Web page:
French tax increase expats

The new French government looks set to introduce new tax rates that will affect homeowners who don’t live in France.

In order to reduce the country’s national debt the French government has introduced several new tax rates. France’s newly elected president, Francois Hollande, has €1.7 trillion of national debt to contend with. With this in mind he recently announced plans to double potential capital gains tax.

In addition, he also raised income tax on rent for homeowners in France who live outside the country but within the EU. These increases come as France presses the “social charge” of taxes onto those living outside the country. This is expected to affect the estimated 200,000 British homeowners in France.

On paper the tax hikes look severe. Capital gains tax has jumped from 19 percent to 34.5 percent, while tax on rental income has risen from 20 percent to 35.5 percent. The changes to capital gains will come into effect at the end of July, while rental income tax will be backdated to 1st January 2012. HOllande hopes to raise €50 million this year and €250 million in 2013 from the tax increases.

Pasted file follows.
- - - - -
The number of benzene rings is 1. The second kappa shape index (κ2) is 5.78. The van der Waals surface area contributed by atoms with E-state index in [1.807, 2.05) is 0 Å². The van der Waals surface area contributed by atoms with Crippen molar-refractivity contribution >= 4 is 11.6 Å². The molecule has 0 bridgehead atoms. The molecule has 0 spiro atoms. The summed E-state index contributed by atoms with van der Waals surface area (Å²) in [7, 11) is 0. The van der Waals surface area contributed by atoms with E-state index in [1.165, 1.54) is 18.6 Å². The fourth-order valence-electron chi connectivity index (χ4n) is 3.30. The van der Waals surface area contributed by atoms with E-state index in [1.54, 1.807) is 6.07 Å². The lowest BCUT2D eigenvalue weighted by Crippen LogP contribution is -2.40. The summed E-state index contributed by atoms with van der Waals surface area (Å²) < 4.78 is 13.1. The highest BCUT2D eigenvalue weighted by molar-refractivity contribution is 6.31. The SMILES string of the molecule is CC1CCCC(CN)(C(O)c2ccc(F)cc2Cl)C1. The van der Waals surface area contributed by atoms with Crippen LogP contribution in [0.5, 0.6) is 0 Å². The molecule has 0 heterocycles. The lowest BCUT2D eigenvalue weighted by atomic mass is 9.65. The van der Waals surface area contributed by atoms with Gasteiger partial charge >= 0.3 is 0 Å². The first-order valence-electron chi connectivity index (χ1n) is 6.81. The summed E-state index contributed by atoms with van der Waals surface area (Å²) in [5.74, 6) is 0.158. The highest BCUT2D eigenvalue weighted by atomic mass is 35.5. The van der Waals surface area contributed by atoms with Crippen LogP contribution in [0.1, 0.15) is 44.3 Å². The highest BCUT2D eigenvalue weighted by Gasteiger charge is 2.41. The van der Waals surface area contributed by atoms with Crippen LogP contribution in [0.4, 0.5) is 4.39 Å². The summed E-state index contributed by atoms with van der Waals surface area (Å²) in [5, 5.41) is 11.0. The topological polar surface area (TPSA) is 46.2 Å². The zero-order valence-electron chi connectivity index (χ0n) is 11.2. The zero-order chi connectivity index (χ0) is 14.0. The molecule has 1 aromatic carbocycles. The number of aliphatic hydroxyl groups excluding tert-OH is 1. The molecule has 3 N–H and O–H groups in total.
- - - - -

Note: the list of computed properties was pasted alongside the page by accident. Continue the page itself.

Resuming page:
In reality, with the relatively few homeowners who rent their properties and the limited income they earn, few British homeowners will see large increases in their tax bills. Currently, under double taxation laws, UK residents deduct tax paid in France on French gains from the UK tax on the same gains. However, if the French tax is higher, they won’t receive a rebate.

Targeting people living outside France

For French residents capital gains is waived on main homes, as in the UK. However, the tax levied on the sale of a second home differs depending on whether you live in France or not. Until the proposed changes take effect capital gains tax imposed on second homes is imposed at 19 percent.

But crucially, French residents pay an additional social charge on top of this at 15.5 percent (as of 1st July 2012). This means French residents have paid a capital gains tax of 34.5 percent while those living elsewhere in the EU pay 19 percent.

A similar situation is also seen on rental income tax. The basic level is 20 percent with an extra 15.5 percent in social charges. Social charges go towards improving social care and amenities such as public healthcare. As people living outside of France do not benefit from this charge traditionally they didn’t pay it. This is want President Hollande is changing. People with homes in France but who live outside the country will no longer be exempt from social charges.